Happy New Year! Aside from a slight cold during the holidays, my December was wonderfully uneventful. 2012 was a rough year for me because of certain douchebaggy individuals, so uneventful was actually a good thing. I ate, drank, went to bed, and did it all again the next day. MORE »
Hope everyone is safe after that b*tch Sandy came through town. I thought we’d be okay, but we lost power in the East Village as did the rest of downtown Manhattan Monday night. Losing power was bad, but the worst part was losing cell reception, our only source of information. We had no idea what was happening, and had no idea if we needed to evacuate. It’s funny how I grew up listening to those emergency broadcast announcements on TV all the time, but with no power, it’s all useless. David and I decided to just bunker down with candles, wine, and ice cream. MORE »
As if you haven’t heard it a million times already, Happy New Year! No New Year resolutions for me this year. I decided resolutions are bullsh*t (c’mon, you all know it’s true), so without further ado, let’s talk food! MORE »
Happy New Year! Another year is upon us, another 365 days to fill with delicious eats. For me, New Year’s Day began — as it does every year — with a big bowl of my mom’s ddukguk (떡국, rice cake soup). I’ve written about it before; it’s the Korean tradition to have ddukguk on New Year’s Day, and if you don’t eat it, they say you won’t become a year older. (Many bad jokes about ddukguk and aging are abound New Year’s Day.) Now as to why we eat it, there are a few theories. The most credible, in my mind, is that dduk being white (the color of purity), it symbolizes the new year and new beginnings. In any case, I ate a sh*t-load of ddukguk along with tons of grilled Berkshire pork wrapped in perilla leaves and dipped in salted sesame oil. It was a great start to the year. 2011, holla! MORE »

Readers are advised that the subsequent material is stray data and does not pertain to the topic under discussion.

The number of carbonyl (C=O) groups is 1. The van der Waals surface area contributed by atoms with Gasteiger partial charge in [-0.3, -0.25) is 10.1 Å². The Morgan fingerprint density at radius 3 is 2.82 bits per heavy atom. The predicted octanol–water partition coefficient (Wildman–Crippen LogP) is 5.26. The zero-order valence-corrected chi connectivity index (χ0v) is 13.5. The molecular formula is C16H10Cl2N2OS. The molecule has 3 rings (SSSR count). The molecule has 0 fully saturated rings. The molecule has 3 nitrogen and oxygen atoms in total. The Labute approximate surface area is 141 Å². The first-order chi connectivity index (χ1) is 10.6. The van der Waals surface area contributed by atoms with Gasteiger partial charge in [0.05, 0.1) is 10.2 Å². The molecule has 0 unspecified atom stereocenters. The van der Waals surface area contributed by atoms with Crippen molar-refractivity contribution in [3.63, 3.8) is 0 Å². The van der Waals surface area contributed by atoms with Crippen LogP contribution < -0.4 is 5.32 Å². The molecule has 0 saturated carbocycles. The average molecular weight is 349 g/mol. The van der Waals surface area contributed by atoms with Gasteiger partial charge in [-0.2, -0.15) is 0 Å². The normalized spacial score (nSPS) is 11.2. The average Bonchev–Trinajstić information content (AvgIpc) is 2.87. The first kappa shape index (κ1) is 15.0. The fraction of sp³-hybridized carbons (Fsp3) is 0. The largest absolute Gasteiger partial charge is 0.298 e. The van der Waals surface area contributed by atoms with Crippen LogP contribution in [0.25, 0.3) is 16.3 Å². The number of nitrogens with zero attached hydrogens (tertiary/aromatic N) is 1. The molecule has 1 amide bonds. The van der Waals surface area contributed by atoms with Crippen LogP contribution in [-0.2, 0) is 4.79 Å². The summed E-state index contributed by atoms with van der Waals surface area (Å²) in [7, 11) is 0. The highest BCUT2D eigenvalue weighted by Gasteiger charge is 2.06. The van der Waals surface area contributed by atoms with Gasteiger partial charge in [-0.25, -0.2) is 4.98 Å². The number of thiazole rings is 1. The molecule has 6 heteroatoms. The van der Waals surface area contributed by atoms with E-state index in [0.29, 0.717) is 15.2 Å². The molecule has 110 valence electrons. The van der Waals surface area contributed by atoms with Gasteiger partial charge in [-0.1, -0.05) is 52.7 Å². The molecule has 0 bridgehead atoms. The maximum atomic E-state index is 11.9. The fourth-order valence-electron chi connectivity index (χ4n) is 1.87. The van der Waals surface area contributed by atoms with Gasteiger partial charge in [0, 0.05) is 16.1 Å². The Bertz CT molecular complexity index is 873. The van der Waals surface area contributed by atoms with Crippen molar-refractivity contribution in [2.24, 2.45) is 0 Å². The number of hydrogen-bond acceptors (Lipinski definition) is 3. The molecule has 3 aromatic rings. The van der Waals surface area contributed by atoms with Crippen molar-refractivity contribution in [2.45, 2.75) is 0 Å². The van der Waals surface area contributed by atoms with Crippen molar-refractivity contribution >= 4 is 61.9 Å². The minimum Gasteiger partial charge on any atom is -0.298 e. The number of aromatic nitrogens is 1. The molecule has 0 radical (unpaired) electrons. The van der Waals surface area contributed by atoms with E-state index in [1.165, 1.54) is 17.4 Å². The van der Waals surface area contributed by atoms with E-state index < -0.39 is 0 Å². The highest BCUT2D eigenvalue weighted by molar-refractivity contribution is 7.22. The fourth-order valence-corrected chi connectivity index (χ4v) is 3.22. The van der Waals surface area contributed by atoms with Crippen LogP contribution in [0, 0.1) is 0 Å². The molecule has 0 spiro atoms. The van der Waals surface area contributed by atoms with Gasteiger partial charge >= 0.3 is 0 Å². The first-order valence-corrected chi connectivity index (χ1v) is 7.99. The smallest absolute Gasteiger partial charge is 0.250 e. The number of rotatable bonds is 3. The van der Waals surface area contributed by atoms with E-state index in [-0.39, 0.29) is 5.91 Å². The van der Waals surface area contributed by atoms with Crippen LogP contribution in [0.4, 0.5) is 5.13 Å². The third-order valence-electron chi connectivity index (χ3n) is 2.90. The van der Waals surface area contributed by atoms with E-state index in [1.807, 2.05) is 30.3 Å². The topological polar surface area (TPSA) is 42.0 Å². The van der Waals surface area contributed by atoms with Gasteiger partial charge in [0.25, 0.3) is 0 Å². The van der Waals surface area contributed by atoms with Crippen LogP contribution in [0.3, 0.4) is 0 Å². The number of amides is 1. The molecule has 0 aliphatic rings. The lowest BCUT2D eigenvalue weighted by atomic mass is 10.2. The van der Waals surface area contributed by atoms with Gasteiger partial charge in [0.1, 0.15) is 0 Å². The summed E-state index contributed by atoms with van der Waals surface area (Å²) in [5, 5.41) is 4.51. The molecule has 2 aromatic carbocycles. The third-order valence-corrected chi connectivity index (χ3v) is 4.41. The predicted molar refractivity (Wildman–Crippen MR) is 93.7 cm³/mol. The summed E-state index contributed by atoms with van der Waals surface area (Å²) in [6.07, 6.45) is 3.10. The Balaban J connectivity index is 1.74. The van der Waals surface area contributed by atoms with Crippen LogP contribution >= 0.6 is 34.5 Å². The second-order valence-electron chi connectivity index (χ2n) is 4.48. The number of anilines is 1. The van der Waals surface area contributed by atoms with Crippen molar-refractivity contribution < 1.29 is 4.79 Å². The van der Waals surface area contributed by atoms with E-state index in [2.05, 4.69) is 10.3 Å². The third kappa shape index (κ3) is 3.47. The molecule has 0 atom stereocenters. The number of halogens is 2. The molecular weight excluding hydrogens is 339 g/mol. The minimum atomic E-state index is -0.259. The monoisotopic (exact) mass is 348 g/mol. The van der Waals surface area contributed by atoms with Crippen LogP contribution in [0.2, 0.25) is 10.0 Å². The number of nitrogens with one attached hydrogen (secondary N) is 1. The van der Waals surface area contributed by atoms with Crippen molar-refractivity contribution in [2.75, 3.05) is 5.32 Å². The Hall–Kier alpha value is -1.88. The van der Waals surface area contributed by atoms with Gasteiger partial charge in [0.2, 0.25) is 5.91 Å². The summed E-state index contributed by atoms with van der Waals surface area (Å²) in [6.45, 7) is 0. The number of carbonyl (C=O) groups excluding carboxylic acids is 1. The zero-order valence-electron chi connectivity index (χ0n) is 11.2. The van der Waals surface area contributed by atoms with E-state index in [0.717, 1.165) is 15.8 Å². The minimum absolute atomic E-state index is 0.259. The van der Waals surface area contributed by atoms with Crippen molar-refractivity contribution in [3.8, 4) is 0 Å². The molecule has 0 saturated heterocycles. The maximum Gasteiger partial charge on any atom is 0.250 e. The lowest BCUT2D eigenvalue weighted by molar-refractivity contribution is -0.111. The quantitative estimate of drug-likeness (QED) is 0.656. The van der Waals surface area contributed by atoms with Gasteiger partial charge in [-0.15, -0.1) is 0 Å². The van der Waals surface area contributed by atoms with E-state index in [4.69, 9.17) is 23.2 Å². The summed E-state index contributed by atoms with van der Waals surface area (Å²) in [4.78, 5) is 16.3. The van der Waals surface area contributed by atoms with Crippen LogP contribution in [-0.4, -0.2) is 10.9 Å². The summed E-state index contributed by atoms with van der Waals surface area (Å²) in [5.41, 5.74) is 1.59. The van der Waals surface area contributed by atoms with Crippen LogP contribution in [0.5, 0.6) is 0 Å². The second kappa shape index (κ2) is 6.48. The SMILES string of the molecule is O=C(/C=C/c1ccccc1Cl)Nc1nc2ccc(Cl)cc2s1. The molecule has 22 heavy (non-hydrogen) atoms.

Happy New Year! I’m a bit late, but better late than never I say. Not sure what 2009 will bring, but as always, I’m optimistic. 2008 is so last year anyway. Bring it 2009!!! Bring it! Now on to the food.
On Thanksgiving, my family does the traditional American turkey thing, but Christmas and New Year’s is a strictly Korean affair. This year, after the Thanksgiving cooking marathon, I told my mom we should keep it simple on Christmas and just eat some samgyupssal (삼겹살, uncured pork belly) and galbi (갈비, beef ribs). Of course, my mom always cooks up a storm anyway and made a million other dishes, but as requested we ate a lot of galbi and samgypsal (pictured above). Nothing makes me more happy than samgyupsal, except maybe samgyupsal and soju. We eat so much samgyupsal at my parent’s house, that David (who doesn’t eat pork), complains that anything we eat on the table-top grill now tastes and smells like pork after we cook it. Personally, I think this is a good thing. MORE »